There also remains widespread scepticism in the global intelligence and security community.
If you had developed a top-secret science-fiction death ray, why give up the advantage of secrecy for the sake of intimidating a few diplomats?
The Russians, pointed out one sceptical British security expert who asked to remain anonymous, have plenty of tried and tested techniques for doing that.
Then there is the inconsistency.
Other than several Canadian government employees sharing a compound with US staff in Cuba, there are no reported incidents of the syndrome affecting any other country’s employees.
Why would the Russian secret services, assuming they are behind the attacks, spare close US allies, including the UK, who they have targeted relentlessly in the past?
The Telegraph asked the Foreign Commonwealth and Development office if British diplomats had been affected. It said it was not aware of any.
But it is the method that has confounded many experts.
“It is the science that is throwing me completely. It could be done, but it would be really difficult. Really, really difficult,” said Philip Ingram, a former senior British military intelligence officer who has studied the weaponisation of directed energy.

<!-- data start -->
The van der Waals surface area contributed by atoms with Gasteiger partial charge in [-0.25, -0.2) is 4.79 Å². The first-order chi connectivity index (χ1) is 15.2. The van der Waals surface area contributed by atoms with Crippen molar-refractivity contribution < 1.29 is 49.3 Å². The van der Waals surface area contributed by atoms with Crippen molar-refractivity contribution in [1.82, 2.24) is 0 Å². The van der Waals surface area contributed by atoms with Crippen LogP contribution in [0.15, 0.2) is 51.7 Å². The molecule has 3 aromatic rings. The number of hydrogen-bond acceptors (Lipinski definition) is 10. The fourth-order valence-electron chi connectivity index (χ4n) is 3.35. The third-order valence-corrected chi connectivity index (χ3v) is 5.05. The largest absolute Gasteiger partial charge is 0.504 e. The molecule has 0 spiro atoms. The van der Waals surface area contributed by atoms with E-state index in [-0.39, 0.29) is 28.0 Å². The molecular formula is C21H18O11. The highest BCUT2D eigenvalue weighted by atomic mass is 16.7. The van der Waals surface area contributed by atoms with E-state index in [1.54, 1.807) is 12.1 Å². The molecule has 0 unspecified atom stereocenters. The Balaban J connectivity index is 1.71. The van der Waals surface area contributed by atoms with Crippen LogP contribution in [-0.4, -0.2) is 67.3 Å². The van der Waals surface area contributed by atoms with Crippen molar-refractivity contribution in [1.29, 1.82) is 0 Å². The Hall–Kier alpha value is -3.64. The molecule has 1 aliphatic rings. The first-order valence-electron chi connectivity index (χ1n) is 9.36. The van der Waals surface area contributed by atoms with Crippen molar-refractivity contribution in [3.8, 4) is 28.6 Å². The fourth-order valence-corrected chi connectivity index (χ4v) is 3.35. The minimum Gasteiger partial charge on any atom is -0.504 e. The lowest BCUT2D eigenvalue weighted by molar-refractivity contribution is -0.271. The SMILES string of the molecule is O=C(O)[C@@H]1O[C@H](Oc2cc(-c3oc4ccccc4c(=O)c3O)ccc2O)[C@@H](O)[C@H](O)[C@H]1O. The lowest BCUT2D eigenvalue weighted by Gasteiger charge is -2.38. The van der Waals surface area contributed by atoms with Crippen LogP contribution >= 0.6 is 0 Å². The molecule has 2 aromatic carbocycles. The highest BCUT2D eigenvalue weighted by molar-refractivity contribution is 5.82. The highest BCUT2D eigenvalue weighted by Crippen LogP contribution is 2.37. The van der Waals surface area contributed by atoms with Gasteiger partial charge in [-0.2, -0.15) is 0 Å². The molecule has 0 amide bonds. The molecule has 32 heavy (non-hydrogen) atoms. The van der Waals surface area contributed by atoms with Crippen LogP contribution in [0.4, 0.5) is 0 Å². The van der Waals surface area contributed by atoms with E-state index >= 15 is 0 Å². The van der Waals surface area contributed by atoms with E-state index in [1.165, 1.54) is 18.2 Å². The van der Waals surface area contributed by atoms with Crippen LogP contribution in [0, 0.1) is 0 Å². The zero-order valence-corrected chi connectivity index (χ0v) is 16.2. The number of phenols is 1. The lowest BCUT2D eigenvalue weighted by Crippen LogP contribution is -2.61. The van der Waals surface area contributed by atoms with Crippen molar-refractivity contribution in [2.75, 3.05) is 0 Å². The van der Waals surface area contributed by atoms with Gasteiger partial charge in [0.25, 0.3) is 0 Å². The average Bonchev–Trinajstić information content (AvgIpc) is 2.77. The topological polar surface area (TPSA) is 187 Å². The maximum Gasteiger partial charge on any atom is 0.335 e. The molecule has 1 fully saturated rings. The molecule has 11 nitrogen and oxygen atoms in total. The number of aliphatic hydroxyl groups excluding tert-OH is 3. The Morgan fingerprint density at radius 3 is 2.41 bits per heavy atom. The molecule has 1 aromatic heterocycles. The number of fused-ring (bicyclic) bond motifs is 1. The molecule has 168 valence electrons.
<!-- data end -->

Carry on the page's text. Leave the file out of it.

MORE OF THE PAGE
Cold War-era research established that targeted microwaves can induce individuals to hear sounds inside their heads, a phenomenon that matches some cases of Havana syndrome.
The Soviet Union and the United States both experimented with the potential military applications, but never worked out how to effectively weaponise it.
However, Russia, the US, and China are also known to have restarted such research in more recent decades.
In 2003, the US Navy even awarded just under $100,000 to a Californian firm called Waveband to build a “breadboard prototype” of a weapon exploiting exactly that phenomenon.
The “Medusa” device was described in a summary report written the following year as a non-lethal perimeter-protection weapon designed to deter trespassers, but cause them no lasting damage.
The requirements laid out in the document – portable, low power, and able to switch from crowd to individual coverage – would also fit a more offensive hypothetical Havana Syndrome weapon.
There is no evidence the United States ever built more than a very basic prototype. The existence of Russian or Chinese equivalents remains speculative.